Alluring photographs in the menu compelled us to order the chocolate stones (29.95LE) from the small dessert section. Six small brownies were brought to our table on a hot skillet, where the waiter poured coconut milk over them to produce a cacophony of sizzling. The brownies were adorned with chocolate pebbles – hence the name – and slices of fried dry apricot accompanied the dish as decoration. Having never tried chocolate pebbles, we expected them to be crunchy or chewy, but they were soft and complimented the slightly spongy brownies perfectly. Said brownies were densely chocolaty, and the small pieces are perfect for sharing.Despite its name, which is more fitting of a fast-food joint, Sizzle is an ambitious restaurant that we can see becoming a new favourite hangout spot on account of its impending expansion. Staff told us of the ongoing work with the small garden area: screens will be erected to show live football and shisha will be served. Striking a balance between the high-end restaurant and the casual chill-out spot it will certainly be a challenge.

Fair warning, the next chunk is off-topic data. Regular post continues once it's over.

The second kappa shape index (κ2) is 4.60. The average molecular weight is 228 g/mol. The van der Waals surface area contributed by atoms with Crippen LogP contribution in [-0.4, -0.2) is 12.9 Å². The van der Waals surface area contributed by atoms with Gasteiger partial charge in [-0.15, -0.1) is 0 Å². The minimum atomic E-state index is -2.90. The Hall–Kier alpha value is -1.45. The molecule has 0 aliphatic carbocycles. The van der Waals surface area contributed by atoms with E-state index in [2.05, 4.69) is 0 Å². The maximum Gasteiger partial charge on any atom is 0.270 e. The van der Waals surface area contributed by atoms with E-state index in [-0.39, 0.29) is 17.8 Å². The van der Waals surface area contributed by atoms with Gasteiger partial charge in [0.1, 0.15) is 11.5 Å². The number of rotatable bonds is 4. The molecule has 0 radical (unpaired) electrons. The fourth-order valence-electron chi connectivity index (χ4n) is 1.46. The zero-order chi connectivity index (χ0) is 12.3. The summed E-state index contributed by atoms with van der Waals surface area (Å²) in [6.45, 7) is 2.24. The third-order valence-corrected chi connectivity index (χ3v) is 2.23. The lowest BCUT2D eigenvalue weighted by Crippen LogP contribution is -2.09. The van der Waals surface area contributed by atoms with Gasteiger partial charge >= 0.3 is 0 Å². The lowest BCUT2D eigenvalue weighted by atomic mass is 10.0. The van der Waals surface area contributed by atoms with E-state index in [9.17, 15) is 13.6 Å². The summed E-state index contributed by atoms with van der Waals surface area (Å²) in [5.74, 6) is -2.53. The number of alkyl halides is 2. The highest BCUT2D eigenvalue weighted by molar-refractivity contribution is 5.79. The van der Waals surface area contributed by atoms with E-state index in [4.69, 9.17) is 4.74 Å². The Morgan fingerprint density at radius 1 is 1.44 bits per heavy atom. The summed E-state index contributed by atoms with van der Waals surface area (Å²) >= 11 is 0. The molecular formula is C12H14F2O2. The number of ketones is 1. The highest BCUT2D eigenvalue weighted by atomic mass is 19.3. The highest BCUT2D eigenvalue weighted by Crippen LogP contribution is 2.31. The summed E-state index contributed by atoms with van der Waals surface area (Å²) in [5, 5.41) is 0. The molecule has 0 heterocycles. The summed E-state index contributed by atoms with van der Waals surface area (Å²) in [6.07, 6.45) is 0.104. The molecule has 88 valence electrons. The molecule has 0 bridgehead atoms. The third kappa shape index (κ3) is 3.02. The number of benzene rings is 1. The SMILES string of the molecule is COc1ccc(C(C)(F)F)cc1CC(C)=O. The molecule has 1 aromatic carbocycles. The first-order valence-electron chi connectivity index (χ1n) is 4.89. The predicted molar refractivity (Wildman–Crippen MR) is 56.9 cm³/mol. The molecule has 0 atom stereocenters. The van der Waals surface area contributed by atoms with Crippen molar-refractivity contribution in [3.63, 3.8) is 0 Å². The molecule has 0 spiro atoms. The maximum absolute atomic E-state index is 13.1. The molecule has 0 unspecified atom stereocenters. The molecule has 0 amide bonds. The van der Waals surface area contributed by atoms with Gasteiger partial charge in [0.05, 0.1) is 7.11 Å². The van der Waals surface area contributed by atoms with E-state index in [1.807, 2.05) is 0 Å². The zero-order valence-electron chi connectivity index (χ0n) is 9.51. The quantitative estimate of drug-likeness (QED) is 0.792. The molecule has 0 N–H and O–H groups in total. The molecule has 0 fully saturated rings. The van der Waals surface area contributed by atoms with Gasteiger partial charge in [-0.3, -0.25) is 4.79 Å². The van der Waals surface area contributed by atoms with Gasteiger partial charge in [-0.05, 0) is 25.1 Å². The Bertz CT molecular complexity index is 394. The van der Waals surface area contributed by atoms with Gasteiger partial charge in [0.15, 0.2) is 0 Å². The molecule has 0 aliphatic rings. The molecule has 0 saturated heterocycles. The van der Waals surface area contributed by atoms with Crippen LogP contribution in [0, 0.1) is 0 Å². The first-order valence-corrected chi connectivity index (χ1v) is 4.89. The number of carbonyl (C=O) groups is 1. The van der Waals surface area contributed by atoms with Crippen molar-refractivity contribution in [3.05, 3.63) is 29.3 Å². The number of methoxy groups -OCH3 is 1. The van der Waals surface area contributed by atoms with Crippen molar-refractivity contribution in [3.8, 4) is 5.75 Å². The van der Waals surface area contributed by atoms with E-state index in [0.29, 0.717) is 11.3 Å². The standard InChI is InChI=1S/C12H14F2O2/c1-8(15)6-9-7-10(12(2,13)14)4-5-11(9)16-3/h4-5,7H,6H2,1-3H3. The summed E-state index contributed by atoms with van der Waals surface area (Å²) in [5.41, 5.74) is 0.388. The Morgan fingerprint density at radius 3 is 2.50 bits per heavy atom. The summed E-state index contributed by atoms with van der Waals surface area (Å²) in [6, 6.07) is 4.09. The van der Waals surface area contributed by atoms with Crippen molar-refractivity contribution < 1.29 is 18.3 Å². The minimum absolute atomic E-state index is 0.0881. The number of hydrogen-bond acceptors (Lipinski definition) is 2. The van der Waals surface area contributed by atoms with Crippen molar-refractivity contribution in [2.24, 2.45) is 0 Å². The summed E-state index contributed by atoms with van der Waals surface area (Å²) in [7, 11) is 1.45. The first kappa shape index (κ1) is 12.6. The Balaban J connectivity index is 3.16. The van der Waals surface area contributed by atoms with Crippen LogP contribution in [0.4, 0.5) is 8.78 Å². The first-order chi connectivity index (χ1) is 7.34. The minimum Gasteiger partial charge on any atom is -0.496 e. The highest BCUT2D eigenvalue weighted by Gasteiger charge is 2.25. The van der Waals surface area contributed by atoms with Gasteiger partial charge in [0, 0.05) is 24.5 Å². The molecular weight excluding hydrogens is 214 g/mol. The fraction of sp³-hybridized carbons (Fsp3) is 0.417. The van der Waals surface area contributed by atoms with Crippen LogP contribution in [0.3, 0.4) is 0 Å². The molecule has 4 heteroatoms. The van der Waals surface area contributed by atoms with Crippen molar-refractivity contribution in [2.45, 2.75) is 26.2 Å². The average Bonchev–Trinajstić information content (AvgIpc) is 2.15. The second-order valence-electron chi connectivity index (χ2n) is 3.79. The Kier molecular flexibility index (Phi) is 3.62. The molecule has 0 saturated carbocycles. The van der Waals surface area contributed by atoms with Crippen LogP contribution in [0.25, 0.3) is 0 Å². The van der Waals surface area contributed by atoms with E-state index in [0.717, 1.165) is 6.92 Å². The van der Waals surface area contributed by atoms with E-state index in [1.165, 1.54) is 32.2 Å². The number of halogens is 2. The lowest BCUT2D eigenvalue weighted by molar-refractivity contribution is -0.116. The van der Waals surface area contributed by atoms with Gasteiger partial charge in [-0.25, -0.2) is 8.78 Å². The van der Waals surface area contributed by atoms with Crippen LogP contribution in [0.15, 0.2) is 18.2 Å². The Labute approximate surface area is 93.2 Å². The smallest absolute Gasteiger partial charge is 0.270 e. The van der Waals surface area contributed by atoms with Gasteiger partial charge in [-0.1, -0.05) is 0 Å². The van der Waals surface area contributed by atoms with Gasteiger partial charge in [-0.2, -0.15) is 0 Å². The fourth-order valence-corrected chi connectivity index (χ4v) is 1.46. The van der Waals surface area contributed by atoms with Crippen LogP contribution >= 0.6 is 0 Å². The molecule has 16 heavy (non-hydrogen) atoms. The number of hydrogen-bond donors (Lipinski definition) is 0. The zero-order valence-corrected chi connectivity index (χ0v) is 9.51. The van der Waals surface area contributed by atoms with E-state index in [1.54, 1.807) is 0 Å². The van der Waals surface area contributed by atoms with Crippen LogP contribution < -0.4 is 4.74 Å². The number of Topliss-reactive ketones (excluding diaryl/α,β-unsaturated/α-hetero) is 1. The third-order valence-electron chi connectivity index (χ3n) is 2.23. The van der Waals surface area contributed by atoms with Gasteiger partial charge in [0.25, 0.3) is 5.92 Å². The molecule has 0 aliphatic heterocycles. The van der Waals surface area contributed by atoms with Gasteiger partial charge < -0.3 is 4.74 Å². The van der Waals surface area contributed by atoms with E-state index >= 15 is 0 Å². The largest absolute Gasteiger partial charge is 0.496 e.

When it comes to Cairo restaurants, the city’s hotels are usually safe bets for an evening of fine dining. Incorporating the original Palace Al Gezira into its design, the Cairo Marriott Hotel in Zamalek remains one of the most beautiful hotels in the capital. Built in 1869 by Khedive Ismail, and once used as a temporary home to many European monarchs, the intricate neo-classical architecture is still as breathtaking as it once was.
Saraya Gallery, a restaurant on the ground floor of the main palace building, is both impressive and dazzling with shining oriental chandeliers, giant golden mirrors, patterned wood wall panelling and intricate plaster work adorning the mile-high ceilings. Such a majestic setting brings on a sense of nostalgia and expectations of a meal fit for a king. Arriving in the evening, our dining experience was accompanied by the sound of soothing – and slightly romantic – live harp playing.
Soon after we were seated, the menus were delivered, and we ordered the chef’s recommendation of the French onion soup (45LE) for our starter, the 10oz certified black Angus New York sirloin steak (315LE), and the pasta e risotto Tuscany tour (130LE) – a dish that combined three pasta and one risotto preprations.